The Chicago Tribune has published its annual “Top Workplaces” for 2011. This page, which offers links to each company's website, will be a useful tool for job seekers inChicago because it lists over 100 potential employers. Each company has been recognized by its employees as a great place to work.
If you have a specific, non-transferable skill (airline pilot, police officer) and are not seeking a career change, this list might not be for you. For most job seekers, however, it identifies established and growing companies where employees say they are happy. That’s a valuable resource to put in your job search and career management tool box.
I’m not a fan of Tim Tebow as a quarterback or a preacher. However, the young man has some outstanding qualities that anyone looking for work would be wise to imitate. First, Tebow doesn’t stop because things don’t go his way. He has tremendous faith (I mean that word in a non-religious sense) that he will succeed. Second, Tebow seems unaffected by some of the most vicious criticism I’ve heard in 35 years as a sports fan. Finally, he is a winner – 7-1 since taking over as starter for the Broncos.
What can a job seeker take from this example? Keep faith in yourself. Don’t get down when other criticize you. Win! This all sounds simple when put in words. Every job search is a struggle. Having faith in yourself and standing up in the face of rejection is part of finding a new job. We need to stay strong and stay focused on the win.
Do I think Tim Tebow have a long career as a quarterback? Probably not. But his attitude will lead to success in some other field, probably coaching. Whatever you think of his play and proselytizing, let his confidence and courage fire up your job search.
[“Sabbath” is this blog’s Sunday feature on work and life.]
Things We Take for Granted
A few weeks ago I had a wisdom tooth extracted. No big deal. Then I developed an abscess and went on antibiotics. The swelling went down, and it seemed like my path to recovery was clear. Not so fast. About a week ago, my jaw swelled and it started to hurt. My dentist did some x-rays and discovered something he did not expect. My jaw was fractured. The solution? My mouth is wired shut for the next 3-4 weeks.
The procedure took place four days ago. Over this time, I’ve discovered that there are many things we do without thinking about them. One big annoyance for me has been reading the paper without being able to lick my fingers to separate pages. When I mix a drink for my fine liquid diet, I instinctively go to lick the spoon. Can’t do it. I also find myself reaching for snacks at home and at the store. None of these “problems” are important, but they’ve helped me realize I do many things without thinking.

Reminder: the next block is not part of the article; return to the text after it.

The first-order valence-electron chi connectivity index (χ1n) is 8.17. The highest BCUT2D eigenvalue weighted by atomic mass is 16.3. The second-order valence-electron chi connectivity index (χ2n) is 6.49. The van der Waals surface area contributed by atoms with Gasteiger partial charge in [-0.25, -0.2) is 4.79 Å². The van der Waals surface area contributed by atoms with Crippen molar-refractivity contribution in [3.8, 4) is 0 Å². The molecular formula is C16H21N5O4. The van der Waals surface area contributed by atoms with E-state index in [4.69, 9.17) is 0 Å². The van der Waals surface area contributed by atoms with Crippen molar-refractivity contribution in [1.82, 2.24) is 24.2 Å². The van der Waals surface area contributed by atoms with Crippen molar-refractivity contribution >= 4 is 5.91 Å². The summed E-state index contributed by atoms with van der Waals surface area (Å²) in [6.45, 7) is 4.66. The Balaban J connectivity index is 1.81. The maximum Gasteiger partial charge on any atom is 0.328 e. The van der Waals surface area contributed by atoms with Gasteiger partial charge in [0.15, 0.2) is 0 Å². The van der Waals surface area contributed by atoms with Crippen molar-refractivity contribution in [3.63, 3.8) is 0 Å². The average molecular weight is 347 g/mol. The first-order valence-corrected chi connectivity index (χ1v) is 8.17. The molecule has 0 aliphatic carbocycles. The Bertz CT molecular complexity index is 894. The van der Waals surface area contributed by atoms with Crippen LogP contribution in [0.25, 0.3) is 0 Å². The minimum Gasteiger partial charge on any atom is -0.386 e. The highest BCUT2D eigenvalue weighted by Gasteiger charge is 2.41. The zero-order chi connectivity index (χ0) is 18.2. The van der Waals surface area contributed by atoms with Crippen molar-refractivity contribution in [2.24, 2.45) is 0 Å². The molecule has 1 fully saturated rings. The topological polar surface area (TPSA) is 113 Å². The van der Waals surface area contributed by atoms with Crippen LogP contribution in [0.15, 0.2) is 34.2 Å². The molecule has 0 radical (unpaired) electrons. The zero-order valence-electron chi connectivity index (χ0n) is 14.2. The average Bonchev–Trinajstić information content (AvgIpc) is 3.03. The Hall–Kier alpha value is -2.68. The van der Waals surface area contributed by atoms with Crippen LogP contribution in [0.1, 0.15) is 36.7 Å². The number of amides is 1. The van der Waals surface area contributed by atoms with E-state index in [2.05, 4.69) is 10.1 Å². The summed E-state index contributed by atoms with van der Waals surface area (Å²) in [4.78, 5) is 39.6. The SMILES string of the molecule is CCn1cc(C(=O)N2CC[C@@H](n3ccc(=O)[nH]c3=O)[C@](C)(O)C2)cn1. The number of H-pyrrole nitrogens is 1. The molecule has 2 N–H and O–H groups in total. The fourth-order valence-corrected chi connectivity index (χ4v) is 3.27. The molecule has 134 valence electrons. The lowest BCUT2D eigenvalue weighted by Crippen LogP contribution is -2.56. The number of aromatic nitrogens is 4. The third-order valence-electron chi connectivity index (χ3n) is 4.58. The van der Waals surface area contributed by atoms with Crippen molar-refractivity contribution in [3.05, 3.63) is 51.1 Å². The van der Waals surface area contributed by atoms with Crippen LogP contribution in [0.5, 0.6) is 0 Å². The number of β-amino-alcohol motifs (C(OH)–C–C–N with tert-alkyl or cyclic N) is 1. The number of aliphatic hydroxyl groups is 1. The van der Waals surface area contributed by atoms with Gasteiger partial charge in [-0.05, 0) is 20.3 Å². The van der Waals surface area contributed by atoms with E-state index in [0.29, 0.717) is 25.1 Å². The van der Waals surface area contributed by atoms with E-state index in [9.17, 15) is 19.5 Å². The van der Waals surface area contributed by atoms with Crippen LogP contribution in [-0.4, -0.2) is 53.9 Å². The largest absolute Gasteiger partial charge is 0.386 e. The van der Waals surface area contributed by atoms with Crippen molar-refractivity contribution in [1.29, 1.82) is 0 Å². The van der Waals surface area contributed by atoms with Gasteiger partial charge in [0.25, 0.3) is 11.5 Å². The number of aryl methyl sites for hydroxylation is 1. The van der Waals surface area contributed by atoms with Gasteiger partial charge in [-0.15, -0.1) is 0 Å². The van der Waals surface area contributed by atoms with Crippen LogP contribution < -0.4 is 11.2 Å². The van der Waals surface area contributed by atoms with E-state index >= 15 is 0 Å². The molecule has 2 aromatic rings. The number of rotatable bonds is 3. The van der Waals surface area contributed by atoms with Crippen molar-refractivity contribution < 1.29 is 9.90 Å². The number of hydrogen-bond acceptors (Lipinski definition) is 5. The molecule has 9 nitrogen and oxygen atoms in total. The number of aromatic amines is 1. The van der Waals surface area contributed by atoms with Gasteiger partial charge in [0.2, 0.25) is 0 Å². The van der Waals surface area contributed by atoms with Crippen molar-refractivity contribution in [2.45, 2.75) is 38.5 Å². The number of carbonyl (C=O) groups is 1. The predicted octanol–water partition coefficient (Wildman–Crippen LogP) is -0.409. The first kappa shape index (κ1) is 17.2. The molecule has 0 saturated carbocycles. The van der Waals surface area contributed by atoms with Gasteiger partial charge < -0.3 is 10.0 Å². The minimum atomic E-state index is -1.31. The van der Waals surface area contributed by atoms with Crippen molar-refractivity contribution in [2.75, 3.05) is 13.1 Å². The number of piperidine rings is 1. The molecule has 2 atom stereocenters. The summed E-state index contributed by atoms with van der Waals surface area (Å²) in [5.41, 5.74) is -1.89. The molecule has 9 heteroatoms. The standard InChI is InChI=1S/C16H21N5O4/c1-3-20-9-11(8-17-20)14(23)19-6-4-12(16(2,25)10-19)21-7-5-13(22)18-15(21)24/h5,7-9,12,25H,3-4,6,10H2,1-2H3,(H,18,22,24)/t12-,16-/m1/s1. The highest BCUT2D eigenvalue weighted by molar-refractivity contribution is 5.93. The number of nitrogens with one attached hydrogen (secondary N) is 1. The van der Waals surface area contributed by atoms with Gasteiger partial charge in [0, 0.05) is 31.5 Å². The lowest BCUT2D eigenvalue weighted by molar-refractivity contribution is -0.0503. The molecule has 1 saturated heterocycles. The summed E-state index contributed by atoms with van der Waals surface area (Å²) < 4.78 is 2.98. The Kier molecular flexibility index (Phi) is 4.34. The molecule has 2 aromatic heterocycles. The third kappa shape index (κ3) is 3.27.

Eating and speaking have been the biggest challenges. After the first couple of days, I’m adapting to both. Eating is simple. My diet has to be liquid. That doesn’t mean it has to bad. I’m blending soups and shakes, trying to use this incident as a way to cook differently. Eating less meat might be a big part of a new diet after the wire is removed. Over the last four days I‘ve felt more energetic. I’ll never become a vegetarian, but this procedure could help me change the way I eat.
I’m also learning to speak more clearly and for prolonged periods of time. On the day my mouth was wired, I had trouble getting out a few words. Yesterday, I met with clients and had fairly decent conversations. Sometimes I still can’t get a word out or have to take a quick drink of water to lubricate my tongue. That said, things could be a lot worse.
This event has caused me to think about friends and acquaintances who are dealing with things much more difficult than this. Imagine what it is like to go through life without sight or hearing. People do it every day. I had a client recently who was raised by two deaf parents. While his hearing is perfect, he also understands the world of those who can’t hear. He is fluent in sign language and has worked in jobs related to that skill. His parents’ disability has become his strength. At the same time, he respects his parents who have built careers and a home despite their inability to hear. He describes them in one word: strong.
His story and my current situation have really made me think about taking things for granted. Simple pleasures like eating or talking to friends can be lost. Luckily for me, my condition is temporary. Others have to adapt. It isn’t easy, but it’s life. It’s all we have.